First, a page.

She loved the Autumn, I the Spring,
Sad all the songs she loved to sing;
And in her face was strangely set
Some great inherited regret.
Some look in all things made her sigh,
Yea! Sad to her the morning sky;
‘So sad! So sad its beauty seems’–
I hear her say it still in dreams.
But when the day grew grey and old,
And rising stars shine strange and cold,
Then only in her face I saw
A mystic glee, a joyous awe.
Spirit of Sadness, in the spheres
Is there an end to mortal tears?
Or is there still in those great eyes
That look of lonely hills and skies?
~ Robert Louis Stevenson
As a poet, I’m often asked to recite my poetry, but I always find that this poem—The Spirit of Sadness—unintentionally rolls off my lips.
I memorized Robert Louis Stevenson’s words on the sleeve of my heart for a poetry assignment in high school just as I entered my Gothic phase, dying my light brown hair to midnight black.
Years later, my hair is its natural color with a few strands of wavy silver (reflecting my small bits of wisdom), and I am still drawn to this poem, especially with the coming Autumn Equinox.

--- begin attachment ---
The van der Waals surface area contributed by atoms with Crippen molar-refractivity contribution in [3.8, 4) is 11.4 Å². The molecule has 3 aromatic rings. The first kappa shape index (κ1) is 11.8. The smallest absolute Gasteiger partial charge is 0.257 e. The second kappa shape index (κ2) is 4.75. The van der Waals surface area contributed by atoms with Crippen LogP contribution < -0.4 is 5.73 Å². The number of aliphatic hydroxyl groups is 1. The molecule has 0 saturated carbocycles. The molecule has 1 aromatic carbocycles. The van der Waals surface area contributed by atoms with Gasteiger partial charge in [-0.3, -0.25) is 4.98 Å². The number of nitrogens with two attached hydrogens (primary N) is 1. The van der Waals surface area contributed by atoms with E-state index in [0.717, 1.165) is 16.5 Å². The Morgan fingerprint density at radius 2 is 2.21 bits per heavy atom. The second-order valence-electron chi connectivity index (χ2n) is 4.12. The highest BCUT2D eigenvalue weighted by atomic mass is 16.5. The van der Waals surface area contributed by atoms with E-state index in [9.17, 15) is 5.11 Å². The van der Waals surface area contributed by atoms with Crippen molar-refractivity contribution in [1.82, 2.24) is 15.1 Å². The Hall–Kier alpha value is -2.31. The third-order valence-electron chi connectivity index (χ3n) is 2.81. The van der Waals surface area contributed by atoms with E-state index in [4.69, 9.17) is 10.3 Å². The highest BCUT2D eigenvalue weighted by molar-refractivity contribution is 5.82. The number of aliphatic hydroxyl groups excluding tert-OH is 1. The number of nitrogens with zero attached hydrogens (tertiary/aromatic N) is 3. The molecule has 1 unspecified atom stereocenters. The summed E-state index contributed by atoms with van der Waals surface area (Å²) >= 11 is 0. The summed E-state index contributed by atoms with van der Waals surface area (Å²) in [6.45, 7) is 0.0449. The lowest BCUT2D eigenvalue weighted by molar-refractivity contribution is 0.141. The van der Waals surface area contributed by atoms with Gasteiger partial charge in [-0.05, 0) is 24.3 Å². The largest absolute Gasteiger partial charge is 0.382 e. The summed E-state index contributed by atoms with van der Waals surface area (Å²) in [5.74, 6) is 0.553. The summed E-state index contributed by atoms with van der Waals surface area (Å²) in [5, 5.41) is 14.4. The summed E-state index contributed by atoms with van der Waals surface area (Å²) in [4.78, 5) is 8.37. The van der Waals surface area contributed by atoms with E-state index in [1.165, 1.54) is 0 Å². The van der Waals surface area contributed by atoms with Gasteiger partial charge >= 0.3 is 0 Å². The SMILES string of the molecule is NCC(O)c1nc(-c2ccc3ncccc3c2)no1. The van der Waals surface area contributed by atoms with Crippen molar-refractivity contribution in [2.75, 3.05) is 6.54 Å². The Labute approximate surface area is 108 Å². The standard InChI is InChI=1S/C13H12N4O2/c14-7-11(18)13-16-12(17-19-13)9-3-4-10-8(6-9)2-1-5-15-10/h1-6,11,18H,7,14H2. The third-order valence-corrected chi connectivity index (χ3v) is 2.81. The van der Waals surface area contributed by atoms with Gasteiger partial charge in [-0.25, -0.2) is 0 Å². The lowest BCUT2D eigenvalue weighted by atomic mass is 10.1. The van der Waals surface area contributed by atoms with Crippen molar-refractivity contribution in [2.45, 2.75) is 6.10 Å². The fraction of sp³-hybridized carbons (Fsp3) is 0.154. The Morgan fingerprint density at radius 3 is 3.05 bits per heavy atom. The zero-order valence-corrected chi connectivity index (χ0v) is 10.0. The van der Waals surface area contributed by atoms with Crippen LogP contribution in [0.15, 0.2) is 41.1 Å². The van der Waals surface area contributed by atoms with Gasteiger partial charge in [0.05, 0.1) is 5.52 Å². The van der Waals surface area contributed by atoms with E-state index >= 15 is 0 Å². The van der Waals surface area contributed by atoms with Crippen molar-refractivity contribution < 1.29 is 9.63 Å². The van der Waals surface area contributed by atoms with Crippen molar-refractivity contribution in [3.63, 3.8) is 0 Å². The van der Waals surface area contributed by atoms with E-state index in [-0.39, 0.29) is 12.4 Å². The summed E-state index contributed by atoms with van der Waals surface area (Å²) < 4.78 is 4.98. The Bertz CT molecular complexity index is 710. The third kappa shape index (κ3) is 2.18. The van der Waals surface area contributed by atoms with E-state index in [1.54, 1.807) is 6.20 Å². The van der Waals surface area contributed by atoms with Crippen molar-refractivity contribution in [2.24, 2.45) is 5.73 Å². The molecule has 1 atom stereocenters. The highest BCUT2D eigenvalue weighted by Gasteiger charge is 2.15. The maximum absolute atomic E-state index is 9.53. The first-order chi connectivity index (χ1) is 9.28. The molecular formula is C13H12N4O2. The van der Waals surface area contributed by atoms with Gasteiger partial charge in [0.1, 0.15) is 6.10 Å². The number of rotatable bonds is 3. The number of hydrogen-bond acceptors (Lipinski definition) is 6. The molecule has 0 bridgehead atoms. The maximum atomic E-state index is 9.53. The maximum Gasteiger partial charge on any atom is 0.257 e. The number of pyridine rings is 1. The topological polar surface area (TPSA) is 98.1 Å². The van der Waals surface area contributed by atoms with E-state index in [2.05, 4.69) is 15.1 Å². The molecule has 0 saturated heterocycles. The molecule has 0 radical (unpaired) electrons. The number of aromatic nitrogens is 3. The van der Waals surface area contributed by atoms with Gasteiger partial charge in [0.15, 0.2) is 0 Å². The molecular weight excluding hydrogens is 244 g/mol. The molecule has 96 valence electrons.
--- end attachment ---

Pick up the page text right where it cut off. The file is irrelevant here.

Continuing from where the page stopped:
I am pulled into the beauty of the world as it slows down, oaks and maples brightly proclaiming that they are happy to shake off the old leaves just as we do the same with our habits, making space for the winter’s pause.
In these moments of cooler evenings when the stars shine brighter, I encourage you to take pen to paper, and find your mystic glee and joyous awe. Create poetry that you’ll learn by heart, and share in the seasons to come.
Love elephant and want to go steady?
Editor: Renée Picard